In the broadcast world, NOW pushed for the hiring of more women and challenged station licenses on the grounds of discriminatory hiring practices. But it was the development in the 1970s of the novel magazine format that offered the most opportunities for women on television, as evidenced by the careers of Barbara Walters, Jessica Savitch, Jane Pauley, and others. Yet the news content remained largely unchanged, and in the 1980s the movement was co-opted when the industry refused to hire women who were not young, attractive, and slim.
In that decade, feminists were losing another fight in the media: the struggle over the Equal Rights Amendment (ERA). The decline of the feminist movement and the rise of the antifeminist backlash prevented passage of the ERA, with conservative activist Phyllis Schlafly emerging as the single most important force in defeating the amendment. In low-tech newsletters, homemade videos, and frequent appearances on radio and television (especially in the New Right media), she successfully spread the anti-ERA message and bested NOW President Eleanor Smeal at the media game.
The book ends with an analysis of the televised Billie Jean King-Bobby Riggs tennis match in 1973. Bradley portrays it as the ultimate example of how the Second Wave became a media commodity, while at the same time signaling the end of the movement as a worthwhile news story. King won the "Battle of the Sexes," which implied that women had won the struggle for equal pay and therefore no longer needed the ERA. For Bradley, this proves the liberal focus on the workplace imposed serious limits on the possibilities and future of the movement.
This book tackles an important issue. The mass media was a powerful force in postwar American life, affecting numerous political and social movements. Now that historians have written general accounts of the women's movements of the 1960s and 1970s, the time has come to narrow the focus. In that sense, Bradley's work both complements and supplements studies of African-American women in the civil rights and Black Power movements, women in the Chicana and antiwar movements, working-class women, women professionals, and women artists, as well as academics, lesbians, and conservatives. Collectively, it has become clear that the "movement" was diverse and decentralized, while the forces against which it struggled were diverse and powerful. As a result, the historical record of feminist achievements and failures is mixed and complex. This trend mirrors the scholarship on other sixties movements. As scholars like Bradley problematize the radical movements for social change, they offer critical new insights by focusing on different factors and factions.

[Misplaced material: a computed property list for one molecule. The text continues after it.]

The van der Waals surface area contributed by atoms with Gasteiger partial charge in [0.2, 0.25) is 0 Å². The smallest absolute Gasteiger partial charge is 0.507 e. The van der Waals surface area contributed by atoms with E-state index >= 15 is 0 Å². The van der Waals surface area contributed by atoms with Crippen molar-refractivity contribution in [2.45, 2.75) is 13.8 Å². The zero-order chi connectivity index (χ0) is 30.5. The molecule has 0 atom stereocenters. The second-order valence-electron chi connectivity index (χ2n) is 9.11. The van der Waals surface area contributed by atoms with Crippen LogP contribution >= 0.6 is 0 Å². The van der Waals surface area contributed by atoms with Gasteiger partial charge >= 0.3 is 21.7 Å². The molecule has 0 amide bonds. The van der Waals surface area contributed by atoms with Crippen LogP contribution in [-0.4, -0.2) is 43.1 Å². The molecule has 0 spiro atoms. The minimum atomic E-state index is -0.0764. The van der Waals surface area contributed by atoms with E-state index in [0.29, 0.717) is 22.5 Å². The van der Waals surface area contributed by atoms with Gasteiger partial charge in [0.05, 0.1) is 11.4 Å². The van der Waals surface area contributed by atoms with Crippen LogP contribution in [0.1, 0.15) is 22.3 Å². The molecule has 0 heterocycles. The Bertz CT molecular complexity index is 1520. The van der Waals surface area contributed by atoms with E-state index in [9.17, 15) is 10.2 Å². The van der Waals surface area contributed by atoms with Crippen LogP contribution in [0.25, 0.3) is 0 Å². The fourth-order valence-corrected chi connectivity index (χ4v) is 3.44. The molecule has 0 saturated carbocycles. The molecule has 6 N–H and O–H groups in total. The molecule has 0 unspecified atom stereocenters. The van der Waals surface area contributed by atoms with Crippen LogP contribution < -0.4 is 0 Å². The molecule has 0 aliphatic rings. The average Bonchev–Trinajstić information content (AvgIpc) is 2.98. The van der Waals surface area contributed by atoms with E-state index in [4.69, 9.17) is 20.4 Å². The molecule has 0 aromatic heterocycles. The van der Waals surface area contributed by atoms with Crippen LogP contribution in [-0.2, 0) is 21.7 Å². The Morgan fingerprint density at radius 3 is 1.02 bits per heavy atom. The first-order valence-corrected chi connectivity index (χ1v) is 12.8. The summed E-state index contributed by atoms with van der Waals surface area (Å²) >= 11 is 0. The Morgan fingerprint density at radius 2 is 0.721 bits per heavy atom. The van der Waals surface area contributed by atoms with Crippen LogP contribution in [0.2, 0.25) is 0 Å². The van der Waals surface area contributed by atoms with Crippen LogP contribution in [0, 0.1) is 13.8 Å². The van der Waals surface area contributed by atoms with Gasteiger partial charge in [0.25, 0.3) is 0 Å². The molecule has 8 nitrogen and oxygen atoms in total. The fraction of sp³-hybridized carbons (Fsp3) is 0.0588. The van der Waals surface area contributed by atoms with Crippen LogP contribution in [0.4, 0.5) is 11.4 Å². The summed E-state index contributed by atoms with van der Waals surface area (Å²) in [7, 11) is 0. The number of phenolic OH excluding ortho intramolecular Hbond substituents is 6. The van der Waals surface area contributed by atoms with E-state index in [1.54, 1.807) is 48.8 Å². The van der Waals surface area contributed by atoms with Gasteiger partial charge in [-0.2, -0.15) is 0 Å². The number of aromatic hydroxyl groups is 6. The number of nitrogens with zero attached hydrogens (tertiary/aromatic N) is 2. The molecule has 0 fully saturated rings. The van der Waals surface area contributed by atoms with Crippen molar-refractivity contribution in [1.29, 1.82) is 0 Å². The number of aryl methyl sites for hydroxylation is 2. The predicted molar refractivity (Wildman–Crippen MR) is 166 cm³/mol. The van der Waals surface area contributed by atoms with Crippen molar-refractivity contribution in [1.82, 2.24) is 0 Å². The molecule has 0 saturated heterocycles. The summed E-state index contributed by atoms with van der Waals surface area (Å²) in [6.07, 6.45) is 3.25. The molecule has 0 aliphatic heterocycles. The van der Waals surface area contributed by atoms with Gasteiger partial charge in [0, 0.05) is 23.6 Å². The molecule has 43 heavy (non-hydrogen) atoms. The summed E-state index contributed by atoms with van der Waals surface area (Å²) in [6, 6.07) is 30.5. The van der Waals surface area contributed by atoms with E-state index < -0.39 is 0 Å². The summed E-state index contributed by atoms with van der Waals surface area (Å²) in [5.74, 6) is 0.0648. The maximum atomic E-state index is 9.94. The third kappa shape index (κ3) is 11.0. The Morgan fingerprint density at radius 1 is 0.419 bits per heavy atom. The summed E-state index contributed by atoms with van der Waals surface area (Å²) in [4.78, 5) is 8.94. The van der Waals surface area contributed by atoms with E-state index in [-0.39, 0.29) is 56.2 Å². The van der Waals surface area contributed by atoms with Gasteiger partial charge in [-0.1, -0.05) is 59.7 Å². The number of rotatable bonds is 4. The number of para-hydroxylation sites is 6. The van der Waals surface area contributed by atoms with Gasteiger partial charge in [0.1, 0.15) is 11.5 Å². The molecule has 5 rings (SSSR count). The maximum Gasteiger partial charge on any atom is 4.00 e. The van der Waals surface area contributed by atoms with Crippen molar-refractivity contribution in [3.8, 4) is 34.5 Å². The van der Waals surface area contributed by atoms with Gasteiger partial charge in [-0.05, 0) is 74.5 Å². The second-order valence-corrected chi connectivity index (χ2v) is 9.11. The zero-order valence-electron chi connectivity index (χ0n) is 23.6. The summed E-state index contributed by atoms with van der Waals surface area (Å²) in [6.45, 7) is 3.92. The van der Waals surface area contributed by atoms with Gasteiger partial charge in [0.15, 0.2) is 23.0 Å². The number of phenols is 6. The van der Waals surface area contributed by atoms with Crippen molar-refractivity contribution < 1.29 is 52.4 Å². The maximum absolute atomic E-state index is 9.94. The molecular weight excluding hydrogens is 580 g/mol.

That said, the book suffers from several shortcomings. First, it lacks a broader context of the era and of the movements other than feminism active during those decades. Nor do we get a sense of how male-dominated groups interacted with the media. The book therefore deprives us of a sharper gender analysis and a comparative perspective for understanding the women's movement's interaction with the media within the larger scope of protest. Second, Bradley distinguishes only between the NOW liberals and the radicals, failing to acknowledge the wide range of organizations and activists engaged in the day-to-day work of community organizing and mobilization. The lack of attention they received from the mainstream press merits attention. Bradley also neglects the radical feminists' alternative press, a network of small publications and journals where feminist ideas were expressed and debated. Again, the lack of attention they received might alter Bradley's argument somewhat. Third, Bradley should have mentioned the sources of twentieth-century feminism that preceded the Second Wave. Not only would she then have avoided the mistaken assumption that Friedan's movement rose out of nowhere, but she might also have explored how feminism fared in the decades before the 1960s.
In sum, students and scholars interested in the accomplishments of the women's movement outside of the media world will have to look elsewhere. Still, this book is very useful for understanding the complicated role of the media in 1960s and 1970s feminism.
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Avital H. Bloch. Review of Bradley, Patricia, Mass Media and the Shaping of American Feminism, 1963-1975.
H-1960s, H-Net Reviews.